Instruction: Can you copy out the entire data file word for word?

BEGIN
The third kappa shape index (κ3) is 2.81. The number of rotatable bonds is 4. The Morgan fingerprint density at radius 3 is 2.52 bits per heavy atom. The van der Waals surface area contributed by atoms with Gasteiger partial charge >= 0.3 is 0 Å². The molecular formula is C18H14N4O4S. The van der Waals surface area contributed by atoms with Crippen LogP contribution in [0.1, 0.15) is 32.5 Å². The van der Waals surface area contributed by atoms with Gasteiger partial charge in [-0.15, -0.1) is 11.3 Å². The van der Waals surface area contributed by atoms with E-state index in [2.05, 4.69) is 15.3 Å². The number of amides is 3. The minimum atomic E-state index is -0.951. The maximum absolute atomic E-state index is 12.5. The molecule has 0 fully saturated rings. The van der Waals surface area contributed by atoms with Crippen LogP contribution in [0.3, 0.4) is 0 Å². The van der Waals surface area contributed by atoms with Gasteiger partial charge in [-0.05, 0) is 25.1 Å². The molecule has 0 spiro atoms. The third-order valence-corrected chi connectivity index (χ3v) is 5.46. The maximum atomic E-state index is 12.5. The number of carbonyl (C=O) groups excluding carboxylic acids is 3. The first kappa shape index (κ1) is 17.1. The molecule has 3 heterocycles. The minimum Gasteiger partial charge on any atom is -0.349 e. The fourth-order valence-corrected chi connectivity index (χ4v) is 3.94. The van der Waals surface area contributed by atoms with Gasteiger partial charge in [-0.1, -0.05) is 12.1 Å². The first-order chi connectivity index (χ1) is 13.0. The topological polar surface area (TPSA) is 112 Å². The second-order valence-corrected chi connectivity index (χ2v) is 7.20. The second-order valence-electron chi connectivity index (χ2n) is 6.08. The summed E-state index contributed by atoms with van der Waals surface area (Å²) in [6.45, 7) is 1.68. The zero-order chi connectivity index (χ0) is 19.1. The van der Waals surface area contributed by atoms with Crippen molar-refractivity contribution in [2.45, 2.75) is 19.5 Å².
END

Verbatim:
The third kappa shape index (κ3) is 2.81. The number of rotatable bonds is 4. The Morgan fingerprint density at radius 3 is 2.52 bits per heavy atom. The van der Waals surface area contributed by atoms with Gasteiger partial charge >= 0.3 is 0 Å². The molecular formula is C18H14N4O4S. The van der Waals surface area contributed by atoms with Crippen LogP contribution in [0.1, 0.15) is 32.5 Å². The van der Waals surface area contributed by atoms with Gasteiger partial charge in [-0.15, -0.1) is 11.3 Å². The van der Waals surface area contributed by atoms with E-state index in [2.05, 4.69) is 15.3 Å². The number of amides is 3. The minimum atomic E-state index is -0.951. The maximum absolute atomic E-state index is 12.5. The molecule has 0 fully saturated rings. The van der Waals surface area contributed by atoms with Crippen LogP contribution in [0.3, 0.4) is 0 Å². The van der Waals surface area contributed by atoms with Gasteiger partial charge in [-0.05, 0) is 25.1 Å². The molecule has 0 spiro atoms. The third-order valence-corrected chi connectivity index (χ3v) is 5.46. The maximum atomic E-state index is 12.5. The number of carbonyl (C=O) groups excluding carboxylic acids is 3. The first kappa shape index (κ1) is 17.1. The molecule has 3 heterocycles. The minimum Gasteiger partial charge on any atom is -0.349 e. The fourth-order valence-corrected chi connectivity index (χ4v) is 3.94. The van der Waals surface area contributed by atoms with Gasteiger partial charge in [-0.1, -0.05) is 12.1 Å². The first-order chi connectivity index (χ1) is 13.0. The topological polar surface area (TPSA) is 112 Å². The second-order valence-corrected chi connectivity index (χ2v) is 7.20. The second-order valence-electron chi connectivity index (χ2n) is 6.08. The summed E-state index contributed by atoms with van der Waals surface area (Å²) in [6.45, 7) is 1.68. The zero-order chi connectivity index (χ0) is 19.1. The van der Waals surface area contributed by atoms with Crippen molar-refractivity contribution in [2.45, 2.75) is 19.5 Å².